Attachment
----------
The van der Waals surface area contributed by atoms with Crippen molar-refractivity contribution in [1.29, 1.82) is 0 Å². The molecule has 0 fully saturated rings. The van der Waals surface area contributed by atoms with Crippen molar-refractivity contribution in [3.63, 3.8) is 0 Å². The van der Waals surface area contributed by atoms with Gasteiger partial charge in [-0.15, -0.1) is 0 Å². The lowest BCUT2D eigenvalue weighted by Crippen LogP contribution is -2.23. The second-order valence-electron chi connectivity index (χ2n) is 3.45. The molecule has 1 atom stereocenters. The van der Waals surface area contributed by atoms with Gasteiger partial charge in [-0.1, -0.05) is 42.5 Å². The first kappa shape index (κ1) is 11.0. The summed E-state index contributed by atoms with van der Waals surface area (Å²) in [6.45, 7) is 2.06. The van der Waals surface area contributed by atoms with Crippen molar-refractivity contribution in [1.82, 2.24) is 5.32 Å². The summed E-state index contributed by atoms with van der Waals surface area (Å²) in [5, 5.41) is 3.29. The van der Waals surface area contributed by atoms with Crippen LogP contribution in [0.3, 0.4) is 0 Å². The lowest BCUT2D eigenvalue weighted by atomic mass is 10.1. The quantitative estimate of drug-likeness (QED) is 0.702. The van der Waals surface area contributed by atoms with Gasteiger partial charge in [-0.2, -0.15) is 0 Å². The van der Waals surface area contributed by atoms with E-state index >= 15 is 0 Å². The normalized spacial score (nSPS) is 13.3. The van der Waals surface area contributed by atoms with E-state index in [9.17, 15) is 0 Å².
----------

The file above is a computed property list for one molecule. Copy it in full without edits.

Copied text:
The van der Waals surface area contributed by atoms with Crippen molar-refractivity contribution in [1.29, 1.82) is 0 Å². The molecule has 0 fully saturated rings. The van der Waals surface area contributed by atoms with Crippen molar-refractivity contribution in [3.63, 3.8) is 0 Å². The van der Waals surface area contributed by atoms with Gasteiger partial charge in [-0.15, -0.1) is 0 Å². The lowest BCUT2D eigenvalue weighted by Crippen LogP contribution is -2.23. The second-order valence-electron chi connectivity index (χ2n) is 3.45. The molecule has 1 atom stereocenters. The van der Waals surface area contributed by atoms with Gasteiger partial charge in [-0.1, -0.05) is 42.5 Å². The first kappa shape index (κ1) is 11.0. The summed E-state index contributed by atoms with van der Waals surface area (Å²) in [6.45, 7) is 2.06. The van der Waals surface area contributed by atoms with Crippen molar-refractivity contribution in [1.82, 2.24) is 5.32 Å². The summed E-state index contributed by atoms with van der Waals surface area (Å²) in [5, 5.41) is 3.29. The van der Waals surface area contributed by atoms with Crippen LogP contribution in [0.3, 0.4) is 0 Å². The lowest BCUT2D eigenvalue weighted by atomic mass is 10.1. The quantitative estimate of drug-likeness (QED) is 0.702. The van der Waals surface area contributed by atoms with Gasteiger partial charge in [-0.2, -0.15) is 0 Å². The van der Waals surface area contributed by atoms with E-state index >= 15 is 0 Å². The normalized spacial score (nSPS) is 13.3. The van der Waals surface area contributed by atoms with E-state index in [9.17, 15) is 0 Å².